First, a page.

I am a scientist. More specifically, I am a female scientist. Three days ago, women like myself received a bit more attention than usual when the world celebrated International Women’s Day 2012. The contributions that women have made for science and medicine were widely recognized through events, in all forms of social media, and also in an article which appeared that day in The Lancet, a highly prominent medical journal. The Lancet article highlighted the struggles of female scientists through the story of Utako Okamoto, a Japanese scientist (now 93 years old), who experienced a great deal of gender discrimination over the course of her research career. Although overt bias against women in science is relatively rare (or at least well-disguised) today, the article proclaims that something must be done to boost the number of women who make it to the top ranks of scientific research and medical practice, arguing that women can make meaningful contributions to research and should be given greater opportunities to further their career goals.
The disappointing 2009 European statistics cited by the Lancet article (females constitute 59% of university graduates but only 18% of full professors in the European Union) are echoed within my own observations at Canadian institutions. During my undergraduate years in Ottawa, I was enrolled in a Bachelor of Science program in Neuroscience. As far as I could tell, the gender stereotypes for course of study certainly appeared to be accurate: those who enrolled in the life sciences and arts were typically female, whereas those who studied computer science, mathematics, or engineering tended to be male. In spite of the fact that female students dominated programs in the life sciences, the number of female professors working in life sciences departments was startlingly low. While I was a student at this school from 2006-2010, there were 9 male (82%) professors but only 2 (18%) female professors in the neuroscience department. Of course, the gender balance discrepancy between the student body and the science faculty was not unique to my undergraduate university. After moving to Halifax and starting graduate school in 2010, I found myself in a department that had only a slightly higher proportion of female faculty members, with 4 (33.3%) female professors, one of whom was the head of the department, and 8 (66.7%) male professors. Overall, these numbers are consistent with the idea that even though many women are studying science, few make it up to more senior academic positions.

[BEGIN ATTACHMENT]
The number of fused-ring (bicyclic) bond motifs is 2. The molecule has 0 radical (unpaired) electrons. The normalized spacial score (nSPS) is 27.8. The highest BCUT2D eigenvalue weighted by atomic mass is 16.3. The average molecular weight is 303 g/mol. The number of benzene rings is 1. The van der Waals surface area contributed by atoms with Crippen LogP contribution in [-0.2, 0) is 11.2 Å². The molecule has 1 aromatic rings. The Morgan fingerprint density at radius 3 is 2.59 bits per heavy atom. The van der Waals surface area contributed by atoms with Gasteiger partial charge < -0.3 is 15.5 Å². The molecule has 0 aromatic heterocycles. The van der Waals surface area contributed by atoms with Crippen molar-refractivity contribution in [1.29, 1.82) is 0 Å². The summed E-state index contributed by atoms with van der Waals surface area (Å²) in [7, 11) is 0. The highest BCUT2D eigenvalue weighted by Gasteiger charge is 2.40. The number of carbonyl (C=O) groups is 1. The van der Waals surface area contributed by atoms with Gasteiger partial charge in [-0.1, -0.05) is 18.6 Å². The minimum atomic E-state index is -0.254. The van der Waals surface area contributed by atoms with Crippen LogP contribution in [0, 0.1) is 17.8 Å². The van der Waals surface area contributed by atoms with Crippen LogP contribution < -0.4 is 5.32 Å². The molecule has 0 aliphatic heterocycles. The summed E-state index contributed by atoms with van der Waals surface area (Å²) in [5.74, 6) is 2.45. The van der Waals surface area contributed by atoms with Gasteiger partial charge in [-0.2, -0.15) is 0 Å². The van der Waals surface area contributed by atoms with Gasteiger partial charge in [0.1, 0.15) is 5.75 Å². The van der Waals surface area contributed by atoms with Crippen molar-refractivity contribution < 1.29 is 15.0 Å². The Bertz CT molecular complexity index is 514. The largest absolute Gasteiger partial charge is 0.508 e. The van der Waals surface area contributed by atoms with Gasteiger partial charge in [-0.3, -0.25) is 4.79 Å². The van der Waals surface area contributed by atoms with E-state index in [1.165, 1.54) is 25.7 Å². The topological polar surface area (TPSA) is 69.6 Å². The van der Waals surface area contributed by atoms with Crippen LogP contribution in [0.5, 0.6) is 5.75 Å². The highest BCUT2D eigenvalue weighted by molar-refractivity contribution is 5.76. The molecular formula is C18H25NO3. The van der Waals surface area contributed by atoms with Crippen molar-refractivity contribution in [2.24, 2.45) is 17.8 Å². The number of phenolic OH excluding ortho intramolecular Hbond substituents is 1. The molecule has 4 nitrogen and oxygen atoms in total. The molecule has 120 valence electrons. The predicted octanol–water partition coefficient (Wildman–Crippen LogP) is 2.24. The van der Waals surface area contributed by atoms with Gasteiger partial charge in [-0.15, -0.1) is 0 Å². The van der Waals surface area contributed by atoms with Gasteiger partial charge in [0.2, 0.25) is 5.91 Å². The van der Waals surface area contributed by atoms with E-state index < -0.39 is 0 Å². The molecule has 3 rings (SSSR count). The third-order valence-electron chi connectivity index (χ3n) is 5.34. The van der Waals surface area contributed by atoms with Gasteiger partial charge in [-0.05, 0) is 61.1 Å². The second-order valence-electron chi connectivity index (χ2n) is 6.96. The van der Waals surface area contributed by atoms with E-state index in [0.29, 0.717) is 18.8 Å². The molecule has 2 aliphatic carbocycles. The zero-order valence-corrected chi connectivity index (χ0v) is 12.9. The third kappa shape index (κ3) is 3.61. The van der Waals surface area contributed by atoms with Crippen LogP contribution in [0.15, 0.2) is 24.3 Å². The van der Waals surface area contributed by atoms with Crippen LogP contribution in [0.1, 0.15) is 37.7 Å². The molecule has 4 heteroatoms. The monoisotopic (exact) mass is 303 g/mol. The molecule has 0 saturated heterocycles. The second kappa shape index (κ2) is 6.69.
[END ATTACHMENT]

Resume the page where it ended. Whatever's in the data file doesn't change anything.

What is the state of equality for women in science? Do the statistics hint at a subversive movement to suppress the careers of women? Or could the relative scarceness of women at the higher levels of academia be attributed to other factors, such as lifestyle priorities and the nature of the academic job?